Harpinder Kaur beckons pharmacy technician Vicky over.
“Are you OK?” asks Vicky. “You look a bit stressed.”
“Stressed doesn’t begin to describe it,” replies Harpinder. “Gird collapsed at the weekend, and I really thought we were going to lose him.”
“Oh my goodness!” exclaims Vicky. “Is he OK?”
“Yes, he’s fine, but he had to have emergency surgery on his heart to fit a pacemaker,” says Harpinder. “We saw the surgeon just before he was discharged home yesterday – too quickly, if you ask me, he needed another couple of nights with all the nurses and doctors around – and he said that he needs to be careful around electrical items in the kitchen. What does that mean? Can’t he make a cup of tea for himself anymore?”
While Harpinder’s husband may have been very unwell, the actual procedure of fitting a pacemaker is considered relatively routine nowadays. It is usually done under a local anaesthetic and sedation rather than a general anaesthetic and takes one to two hours, if nothing else is being done at the same time. The patient usually stays in hospital overnight in order for the device and their health to be checked thoroughly before they go home, but serious complications are rare, and most people are back to normal relatively quickly.
There are a few do’s and don’ts when someone has a pacemaker fitted, but the biggest risk is posed by appliances that produce a strong electromagnetic field, such as induction hobs. If Harpinder and Gird have one of these cookers, Gird needs to maintain a distance of at least 60cm from it as any closer could interfere with his pacemaker. Signs that there is a problem include feeling dizzy or sensing that the heart is beating faster than usual, but moving away is usually enough to return things to normal.
Many other electrical items also contain magnets, but they are generally much less strong so a distance of 15cm is usually fine for appliances such as MP3 players and hairdryers. Holding a cordless or mobile phone to the ear on the opposite side of the body to the pacemaker is usually fine, for example.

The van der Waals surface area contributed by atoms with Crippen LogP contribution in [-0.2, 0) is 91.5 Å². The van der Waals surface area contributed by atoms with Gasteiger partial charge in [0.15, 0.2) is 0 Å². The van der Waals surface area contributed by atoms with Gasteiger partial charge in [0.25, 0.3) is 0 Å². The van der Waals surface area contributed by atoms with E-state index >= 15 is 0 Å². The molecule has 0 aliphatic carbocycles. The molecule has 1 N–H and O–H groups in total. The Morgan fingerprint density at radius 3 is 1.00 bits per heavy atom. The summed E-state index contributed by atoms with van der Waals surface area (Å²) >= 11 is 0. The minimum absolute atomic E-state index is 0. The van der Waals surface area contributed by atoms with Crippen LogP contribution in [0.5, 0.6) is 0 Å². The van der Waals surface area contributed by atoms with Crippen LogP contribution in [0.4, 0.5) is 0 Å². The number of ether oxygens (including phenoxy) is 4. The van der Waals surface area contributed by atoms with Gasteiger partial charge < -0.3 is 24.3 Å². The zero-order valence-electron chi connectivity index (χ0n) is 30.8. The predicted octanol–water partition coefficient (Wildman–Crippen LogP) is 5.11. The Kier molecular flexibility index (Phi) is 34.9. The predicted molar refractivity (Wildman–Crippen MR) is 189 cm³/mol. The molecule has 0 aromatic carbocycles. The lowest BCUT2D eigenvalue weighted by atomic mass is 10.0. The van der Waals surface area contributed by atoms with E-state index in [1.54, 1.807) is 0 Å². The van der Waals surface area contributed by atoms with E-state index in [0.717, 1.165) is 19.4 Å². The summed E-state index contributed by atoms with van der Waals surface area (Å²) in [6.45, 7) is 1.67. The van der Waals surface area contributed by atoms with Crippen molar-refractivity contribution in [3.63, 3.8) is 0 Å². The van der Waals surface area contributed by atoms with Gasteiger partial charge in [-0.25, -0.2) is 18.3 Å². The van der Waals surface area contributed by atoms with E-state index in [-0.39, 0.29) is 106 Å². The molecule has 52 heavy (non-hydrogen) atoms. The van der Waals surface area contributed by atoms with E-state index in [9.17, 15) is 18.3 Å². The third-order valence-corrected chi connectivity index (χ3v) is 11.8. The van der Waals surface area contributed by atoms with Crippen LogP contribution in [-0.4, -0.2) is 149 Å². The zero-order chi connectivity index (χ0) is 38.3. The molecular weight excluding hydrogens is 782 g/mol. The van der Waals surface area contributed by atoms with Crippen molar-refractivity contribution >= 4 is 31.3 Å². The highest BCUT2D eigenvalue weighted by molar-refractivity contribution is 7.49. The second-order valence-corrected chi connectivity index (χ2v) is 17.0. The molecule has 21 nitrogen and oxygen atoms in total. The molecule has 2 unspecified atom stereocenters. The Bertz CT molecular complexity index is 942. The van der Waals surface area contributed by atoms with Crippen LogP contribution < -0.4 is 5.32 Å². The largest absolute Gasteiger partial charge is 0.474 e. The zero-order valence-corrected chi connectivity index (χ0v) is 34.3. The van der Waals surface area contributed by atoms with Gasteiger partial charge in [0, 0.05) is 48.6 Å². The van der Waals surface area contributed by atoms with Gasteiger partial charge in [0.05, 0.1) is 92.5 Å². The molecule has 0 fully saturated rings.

The other concern for many individuals who have had a pacemaker fitted is security systems in shops and airports. It is fine to walk through these but not to stand too close to them for any amount of time, and it is sensible to carry identification about the pacemaker as the device may trigger an alarm. If a security check involves the use of a handheld scanner, the person carrying out the screening should be informed of the pacemaker and asked to not hold the scanner over the insertion site.
Pacemakers are small electronic devices that are fitted into the chest – or sometimes the abdomen – to regulate the heart’s rhythm. It does this by taking over the role of the heart’s sinoatrial node which sends an electrical impulse to the atrioventricular node and this, in turn, makes the muscular walls of the two ventricles (the lower chambers of the heart) contract. This is what is felt or heard as the heart beat. This function is only performed when the heart slows below a certain level, i.e. the pacemaker enables the patient’s own heart to work as much as possible and only kicks in when needed. For such an important, life-saving gadget, pacemakers are remarkably small – smaller than a matchbox and weighing around 20-50g.
Individuals who are fitted with a pacemaker are given a pacemaker identity card that details the make and model, which must be carried at all times. The batteries of a pacemaker last five to 12 years, after which time they need replacing. The pacemaker itself should last between 10 and 20 years.